An amazing group is doing amazing things for the Black and Hispanic community in South Oak cliff.
It’s a mission to liberate.
“We aim to liberate Oak Cliff from systemic oppression,” said Taylor Toynes, founder of the nonprofit, For Oak Cliff.
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Recently, volunteers have been feeding families through the pandemic with meal-kits, milk, fresh fruits and vegetables. But that’s just one of the countless things they’ve been doing to enrich and empower the minority community in the surrounding area.
The group was born from the heart and soul of Toynes, who was born and raised there.
“We have a lot of pride and tradition in our community,” he said.
Toynes started this mission six years ago in his classroom at Bushman Elementary School when he noticed some students didn't have school supplies.
“There were disparities that I recognized that were still in the community even from when I was their age,” he said. "So for me, I didn’t want to continue to be someone sitting on the sidelines watching my students suffer. Watching my community suffer. Watching my family suffer."
He hosted a Back to School festival for the community that year, which turned up thousands of supplies for those kids. Since then, For Oak Cliff has hosted more festivals, built a community center, launched a GED program, fed countless families, and planted community gardens.
Years later, Toynes and his team of dedicated volunteers have been creating a culture of opportunity in a neighborhood often plagued by oppression.
“Our programs are centered on our four pillars of work – which are education, advocacy, community building, and the arts. And there are different programs that drive each one of those pillars through a culture of education and increasing social mobility and social capital,” he said. “In order for us to do that, it has to be done collectively.”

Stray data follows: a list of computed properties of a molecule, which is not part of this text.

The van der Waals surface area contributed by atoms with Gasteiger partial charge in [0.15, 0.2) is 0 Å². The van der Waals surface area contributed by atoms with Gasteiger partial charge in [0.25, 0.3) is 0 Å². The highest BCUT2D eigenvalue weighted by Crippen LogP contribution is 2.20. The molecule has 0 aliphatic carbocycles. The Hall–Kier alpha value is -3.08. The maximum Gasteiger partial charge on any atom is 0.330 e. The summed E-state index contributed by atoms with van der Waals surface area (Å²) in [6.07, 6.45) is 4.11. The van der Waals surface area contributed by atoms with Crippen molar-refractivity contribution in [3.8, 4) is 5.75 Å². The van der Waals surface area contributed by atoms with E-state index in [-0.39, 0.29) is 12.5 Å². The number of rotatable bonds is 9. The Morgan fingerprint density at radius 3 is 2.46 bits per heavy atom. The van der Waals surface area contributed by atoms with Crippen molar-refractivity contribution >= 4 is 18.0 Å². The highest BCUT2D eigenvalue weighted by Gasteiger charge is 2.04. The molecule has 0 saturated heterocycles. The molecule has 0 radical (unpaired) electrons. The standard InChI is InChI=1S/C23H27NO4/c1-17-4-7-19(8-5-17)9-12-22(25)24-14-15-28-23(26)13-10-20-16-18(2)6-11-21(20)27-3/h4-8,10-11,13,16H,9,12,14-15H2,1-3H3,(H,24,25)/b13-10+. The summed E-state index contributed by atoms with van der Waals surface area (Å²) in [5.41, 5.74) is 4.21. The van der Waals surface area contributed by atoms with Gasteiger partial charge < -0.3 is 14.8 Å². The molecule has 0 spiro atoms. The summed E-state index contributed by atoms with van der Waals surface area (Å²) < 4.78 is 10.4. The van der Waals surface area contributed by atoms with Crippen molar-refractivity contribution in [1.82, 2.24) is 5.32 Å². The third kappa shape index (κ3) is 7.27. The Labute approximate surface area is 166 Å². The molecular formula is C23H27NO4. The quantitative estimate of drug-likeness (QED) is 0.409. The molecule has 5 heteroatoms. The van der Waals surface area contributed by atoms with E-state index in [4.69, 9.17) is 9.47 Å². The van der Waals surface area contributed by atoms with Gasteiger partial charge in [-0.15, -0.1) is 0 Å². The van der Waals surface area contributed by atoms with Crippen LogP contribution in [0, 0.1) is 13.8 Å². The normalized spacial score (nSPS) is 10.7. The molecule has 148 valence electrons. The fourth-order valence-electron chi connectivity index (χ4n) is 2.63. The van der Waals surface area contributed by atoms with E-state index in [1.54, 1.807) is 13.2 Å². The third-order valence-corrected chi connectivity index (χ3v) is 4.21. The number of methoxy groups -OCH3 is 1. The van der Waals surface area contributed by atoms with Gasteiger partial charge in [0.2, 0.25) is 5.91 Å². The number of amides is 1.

That’s why he’s established an important aspect of the For Oak Cliff mission – the SuperBlock. It’s a section of South Oak Cliff that surrounds the community center, which acts as the backbone for the area. This is where he brings other organizations to network and partner on various projects and charitable events to help uplift the neighborhood.
"I was blessed to have a foundation with my parents in my household. That was a privilege for me. But a lot of people didn’t have that and a lot of people had to deal with that same trauma. Those traumas make them make specific or particular decisions," Toynes said.
He spoke more about those traumas Oak Cliff has experienced over the years and how that correlates to the injustice and oppression Black communities continue to face, even in 2020.
"We can go back to trauma from my ancestors who were enslaved. When you look at the people who were enslaved for 400 plus years, even when you look at it from a scientific point -- trauma is passed down through genes. So these things are passed down from my ancestors, generation after generation and it’s still in us right now," he explained.
But the power to overcome is greater than the trauma itself.
"It’s important to understand the power in our bloodline as Black people," he explained. "Because you've got to understand, we came from being captured in Africa, hundreds of thousands of people didn’t even make it across the water to get here. And then endured years of slavery, Jim Crow, the crack era, all of those things -- and we’re standing here today with success stories. People who have prevailed. People who have PhDs. That's powerful.
On this Juneteenth, it’s important to recognize the crucial work of For Oak Cliff. Because now, the world’s eyes are more keen to the very oppression Toynes has worked hard to overcome in his beloved South Oak Cliff.
“That’s one thing that we’ve got to continue to put out, is that we are powerful. We are resilient. And today on this liberation day, on Juneteenth, that’s what I just want everybody to remember, is their true power.”